Harvest Harvest BOUNTY

As the afternoon sun begins to soften—gilding every leaf over hill and dale—gather loved ones for an alfresco fête. A pastoral setting provides an idyllic escape for experiencing the delights of fall.


31 Victoria October 2017


Stables offer a picturesque backdrop for our party. Although the scenery needs no adornment, seasonal decorations give the occasion a festive air. Tucked among pumpkins, garlands, and bouquets, an assortment of candelabra and lanterns promises an ambient glow when twilight falls. Thoughtful touches include cozy blankets, artist Julie Wear’s American Wildlife china, and framed etchings. 32

Clockwise from below right: Encourage guests to explore the property with popcorn and beverage in hand. Velvety mushroom ragu complements Sweet Potato Polenta, a smooth cornmeal mixture cooked until crisp. Savory and sour meet in a glazed pork loin stuffed with fennel, Granny Smith apples, and spinach. Opposite: Counter an evening chill with the warmth of Roasted Onion Soup, garnished with fried shallots.

33 Victoria October 2017


Equestrienne, outdoor enthusiast, lover of nature—each can enjoy this serene environment. Arranged for comfort, the tableau bids all to linger long past sunset, witnessing together the burnished landscape melting into endless starry skies.

35 Victoria October 2017



Below right: Honey, balsamic vinegar, and toasted hazelnuts coat tender Brussels sprouts, lending intriguing complexity to the earthy greens. Opposite: Culminate the celebration with Roasted Butternut Squash Tart, where a thick cinnamon-molasses crust is crowned with a whipped cream-cheese ďŹ lling, slices of the vibrant gourd, and walnuts. SEE RECIPE INDEX, PAGE 89, FOR RECIPE INFORMATION.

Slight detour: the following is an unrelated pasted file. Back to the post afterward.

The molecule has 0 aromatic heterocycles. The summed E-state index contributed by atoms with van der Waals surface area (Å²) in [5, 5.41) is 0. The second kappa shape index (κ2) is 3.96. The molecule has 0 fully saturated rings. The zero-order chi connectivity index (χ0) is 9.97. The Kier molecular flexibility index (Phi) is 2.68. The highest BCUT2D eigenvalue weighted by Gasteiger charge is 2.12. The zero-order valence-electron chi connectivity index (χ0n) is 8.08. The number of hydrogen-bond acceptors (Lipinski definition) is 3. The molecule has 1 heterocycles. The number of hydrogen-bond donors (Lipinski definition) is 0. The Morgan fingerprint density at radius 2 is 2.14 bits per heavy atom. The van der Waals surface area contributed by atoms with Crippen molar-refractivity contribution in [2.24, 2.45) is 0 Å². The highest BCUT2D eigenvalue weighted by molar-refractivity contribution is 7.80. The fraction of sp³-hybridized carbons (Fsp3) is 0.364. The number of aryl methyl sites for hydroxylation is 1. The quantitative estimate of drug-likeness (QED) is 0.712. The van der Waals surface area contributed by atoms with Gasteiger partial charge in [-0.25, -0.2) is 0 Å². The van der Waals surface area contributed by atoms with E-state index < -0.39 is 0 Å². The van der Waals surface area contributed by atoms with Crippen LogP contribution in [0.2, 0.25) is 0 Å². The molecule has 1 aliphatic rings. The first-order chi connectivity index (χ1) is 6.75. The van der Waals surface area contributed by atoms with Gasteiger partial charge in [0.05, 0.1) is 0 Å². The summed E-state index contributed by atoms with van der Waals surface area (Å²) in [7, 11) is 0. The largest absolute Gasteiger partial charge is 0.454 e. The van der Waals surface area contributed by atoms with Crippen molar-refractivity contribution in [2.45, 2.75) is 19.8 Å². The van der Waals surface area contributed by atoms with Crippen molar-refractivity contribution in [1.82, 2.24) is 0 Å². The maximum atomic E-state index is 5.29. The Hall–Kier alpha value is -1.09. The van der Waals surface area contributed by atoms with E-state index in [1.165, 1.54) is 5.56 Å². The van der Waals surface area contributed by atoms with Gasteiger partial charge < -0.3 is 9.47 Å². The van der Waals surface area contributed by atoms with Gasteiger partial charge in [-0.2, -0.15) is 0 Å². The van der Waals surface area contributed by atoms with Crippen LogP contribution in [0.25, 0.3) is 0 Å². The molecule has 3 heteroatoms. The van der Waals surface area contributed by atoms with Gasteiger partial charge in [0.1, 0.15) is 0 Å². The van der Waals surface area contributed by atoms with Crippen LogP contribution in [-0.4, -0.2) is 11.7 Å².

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39 Victoria October 2017

® O C T O B E R 2 01 7



41 Victoria October 2017


from the BAYOU

After more than thirty years in Louisiana, Larry and Linda Porche retired to another state, but the couple’s state of mind remains planted among the live oaks and historic mansions of their beloved New Orleans. PHOTOGRAPHY MARCY BLACK SIMPSON 42

43 Victoria October 2017

hen Linda Porche moved several hours away from her former hometown, the sense of casual elegance she had come to embrace in New Orleans seemed to settle into the bones of her new house. Creamy neutrals—a palette she calls café au lait—showcase furnishings curated during three decades in Louisiana. Clockwise from above left: Intricate motifs highlight a French hutch perfect for storing collectibles. With its exquisite border of floral urns and laurels, the classic Noritake pattern Penelope remains a favorite for Linda, who learned the art of formal entertaining in the Crescent City. Wrought iron doors usher guests into the foyer, opposite, where slate tiles laid on the diagonal and trimmed with Brazilian mahogany create a welcoming impression. Anchoring the vignette is a tiger maple chest with an inlay of mahogany and satinwood. Oil paintings flank a circa-1880 gilded pine mirror, and handcarved walking sticks add a personal touch. 44